Experts from the ULCC, along with representatives of the Superior Court of Account as well as investigative magistrates and prosecutors, led interactive sessions to familiarize participants with the 18 corruption offenses that the March 2014 law on the prevention and repression of corruption criminalizes. ABA ROLI trainers led small-group exercises that allowed participants to apply what they learned to several case studies, identifying offenses, outlining procedures, weighing evidence and handing down verdicts and sentences. Each group later presented its conclusions to all participants and received feedback from the trainers.
Denis Cyprien Pierre, an investigative judge from Port-au-Prince, who six months prior to the training had been assigned a corruption case involving all nine members of a powerful state council, said the training will make his job easier. The case, he said, had been lingering on his desk because he was unfamiliar with corruption offenses and procedures. “This is exactly the training I need to successfully [handle] corruption cases,” he added.
Judge Pierre was not an exception. Legacy of Haiti’s outdated, 1835 criminal code, which listed only a few corruption offenses and did not criminalize such corrupt acts as bribery, several participants were initially either unable to provide examples of actions that would constitute corruption offenses or confusing the various offenses. They also demonstrated a lack of clarity of the respective roles and functions of the ULCC and the Superior Court of Accounts, the two institutions with which the judiciary should coordinate closely in corruption cases.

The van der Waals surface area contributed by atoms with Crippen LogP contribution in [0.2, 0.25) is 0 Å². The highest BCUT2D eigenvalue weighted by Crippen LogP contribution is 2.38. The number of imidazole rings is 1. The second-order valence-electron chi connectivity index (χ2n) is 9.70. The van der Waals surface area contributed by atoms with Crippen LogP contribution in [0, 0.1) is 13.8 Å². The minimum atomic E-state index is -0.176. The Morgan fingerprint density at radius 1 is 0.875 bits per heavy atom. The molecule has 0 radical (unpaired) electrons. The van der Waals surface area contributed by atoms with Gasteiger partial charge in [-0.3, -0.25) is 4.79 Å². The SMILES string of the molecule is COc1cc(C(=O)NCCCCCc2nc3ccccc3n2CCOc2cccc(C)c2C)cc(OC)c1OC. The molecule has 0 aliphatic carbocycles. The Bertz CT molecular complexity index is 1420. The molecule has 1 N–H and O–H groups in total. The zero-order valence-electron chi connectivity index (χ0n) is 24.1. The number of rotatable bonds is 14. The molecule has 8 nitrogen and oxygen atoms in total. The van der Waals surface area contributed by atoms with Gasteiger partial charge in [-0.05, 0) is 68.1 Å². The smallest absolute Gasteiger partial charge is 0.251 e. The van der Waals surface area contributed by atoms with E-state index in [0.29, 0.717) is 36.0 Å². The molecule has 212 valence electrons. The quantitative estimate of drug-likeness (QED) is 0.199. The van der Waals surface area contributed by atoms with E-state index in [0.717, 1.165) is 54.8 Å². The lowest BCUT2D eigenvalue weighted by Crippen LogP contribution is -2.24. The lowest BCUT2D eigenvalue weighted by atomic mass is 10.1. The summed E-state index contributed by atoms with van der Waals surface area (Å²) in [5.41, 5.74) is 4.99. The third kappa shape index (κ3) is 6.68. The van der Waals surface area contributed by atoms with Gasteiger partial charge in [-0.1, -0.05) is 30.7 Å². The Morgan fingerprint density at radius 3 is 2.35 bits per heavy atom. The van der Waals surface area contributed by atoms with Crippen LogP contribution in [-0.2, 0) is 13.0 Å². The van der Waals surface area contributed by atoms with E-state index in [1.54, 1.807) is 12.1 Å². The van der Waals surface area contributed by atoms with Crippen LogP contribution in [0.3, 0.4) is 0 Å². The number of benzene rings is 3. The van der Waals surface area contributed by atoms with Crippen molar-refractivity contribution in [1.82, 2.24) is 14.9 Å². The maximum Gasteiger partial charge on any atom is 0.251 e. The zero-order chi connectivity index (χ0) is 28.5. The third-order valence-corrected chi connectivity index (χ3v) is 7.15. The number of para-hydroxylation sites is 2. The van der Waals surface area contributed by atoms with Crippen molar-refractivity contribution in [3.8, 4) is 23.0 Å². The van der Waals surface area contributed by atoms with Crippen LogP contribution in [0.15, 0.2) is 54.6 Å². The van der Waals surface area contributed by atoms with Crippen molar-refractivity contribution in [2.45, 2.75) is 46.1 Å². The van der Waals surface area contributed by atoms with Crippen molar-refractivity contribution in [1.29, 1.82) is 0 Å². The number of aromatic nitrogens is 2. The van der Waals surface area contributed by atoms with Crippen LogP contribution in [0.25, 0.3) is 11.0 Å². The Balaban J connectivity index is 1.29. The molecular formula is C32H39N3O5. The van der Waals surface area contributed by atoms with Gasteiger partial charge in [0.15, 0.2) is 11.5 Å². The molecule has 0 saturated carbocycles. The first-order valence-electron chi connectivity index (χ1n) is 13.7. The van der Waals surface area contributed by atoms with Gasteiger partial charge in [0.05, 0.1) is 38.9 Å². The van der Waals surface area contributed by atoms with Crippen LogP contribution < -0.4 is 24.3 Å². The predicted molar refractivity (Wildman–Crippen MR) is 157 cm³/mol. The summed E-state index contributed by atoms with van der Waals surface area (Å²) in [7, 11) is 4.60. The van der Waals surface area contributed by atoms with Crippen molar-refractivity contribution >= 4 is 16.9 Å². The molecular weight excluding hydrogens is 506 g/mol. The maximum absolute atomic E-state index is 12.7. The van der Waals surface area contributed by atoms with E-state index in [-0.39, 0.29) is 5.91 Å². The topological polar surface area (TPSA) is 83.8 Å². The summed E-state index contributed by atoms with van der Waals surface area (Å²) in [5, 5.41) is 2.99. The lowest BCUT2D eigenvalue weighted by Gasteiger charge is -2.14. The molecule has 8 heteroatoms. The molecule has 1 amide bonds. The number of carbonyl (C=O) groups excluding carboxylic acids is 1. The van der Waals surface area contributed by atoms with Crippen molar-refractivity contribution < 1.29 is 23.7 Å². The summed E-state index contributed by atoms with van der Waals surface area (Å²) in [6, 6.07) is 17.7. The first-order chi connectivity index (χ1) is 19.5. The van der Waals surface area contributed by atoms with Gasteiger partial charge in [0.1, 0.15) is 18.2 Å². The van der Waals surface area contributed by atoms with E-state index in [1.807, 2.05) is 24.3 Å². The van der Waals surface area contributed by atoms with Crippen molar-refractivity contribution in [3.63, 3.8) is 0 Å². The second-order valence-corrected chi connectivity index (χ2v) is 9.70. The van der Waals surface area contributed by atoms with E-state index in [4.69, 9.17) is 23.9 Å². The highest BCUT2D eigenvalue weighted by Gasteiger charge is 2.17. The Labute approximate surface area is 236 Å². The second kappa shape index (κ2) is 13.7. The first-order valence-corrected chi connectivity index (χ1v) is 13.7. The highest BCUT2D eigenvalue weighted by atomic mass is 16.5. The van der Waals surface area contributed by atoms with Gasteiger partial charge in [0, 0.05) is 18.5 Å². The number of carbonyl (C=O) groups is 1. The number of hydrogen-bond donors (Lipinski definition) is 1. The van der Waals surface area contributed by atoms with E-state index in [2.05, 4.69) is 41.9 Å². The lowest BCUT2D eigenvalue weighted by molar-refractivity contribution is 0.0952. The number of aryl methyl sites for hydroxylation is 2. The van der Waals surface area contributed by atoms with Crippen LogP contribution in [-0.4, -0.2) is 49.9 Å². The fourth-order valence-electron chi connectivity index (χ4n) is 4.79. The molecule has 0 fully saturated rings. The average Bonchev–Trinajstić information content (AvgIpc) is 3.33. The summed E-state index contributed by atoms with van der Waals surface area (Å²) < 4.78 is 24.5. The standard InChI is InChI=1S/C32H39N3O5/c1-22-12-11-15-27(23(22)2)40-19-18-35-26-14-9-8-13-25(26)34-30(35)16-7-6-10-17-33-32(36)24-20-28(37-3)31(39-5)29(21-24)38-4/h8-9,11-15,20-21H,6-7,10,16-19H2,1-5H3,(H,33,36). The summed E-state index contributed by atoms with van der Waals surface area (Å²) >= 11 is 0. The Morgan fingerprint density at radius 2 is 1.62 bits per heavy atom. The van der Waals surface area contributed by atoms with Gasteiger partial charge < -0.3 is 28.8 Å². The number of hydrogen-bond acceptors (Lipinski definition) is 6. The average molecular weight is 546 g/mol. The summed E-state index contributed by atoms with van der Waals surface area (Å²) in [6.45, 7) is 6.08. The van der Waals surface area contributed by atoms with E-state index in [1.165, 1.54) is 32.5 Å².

“Like most participants, prior to the training I was not aware of the 18 new offenses introduced in the new law and their respective elements. I could not differentiate between the various offenses such as extortion, bribery and illegal commission,” said Pierre. “I was also unfamiliar with several critical procedures, such as the necessity to first obtain a decision from the Superior Court of Accounts for cases dealing with embezzlement of public funds.” He said that the training helped him to better understand how the different stakeholders should work together on corruption cases.
The judge has since met with the prosecutor in charge of the corruption case involving the nine public officials. He said “Because of this training I now know, six months after receiving this file, the path and procedures to follow to successfully conduct my investigation in this case.”
The trainings are part of ABA ROLI’s work to strengthen Haiti’s criminal justice sector, which is funded by the U.S. Department of State’s Bureau of International Narcotics and Law Enforcement Affairs. Continuing its anti-corruption support, ABA ROLI will hold another training in the first quarter of 2015. In addition, ABA ROLI will bring an anti-corruption expert to mentor Haitian judges and prosecutors throughout 2015.
To learn more about our work in Haiti, contact the ABA Rule of Law Initiative at email@example.com.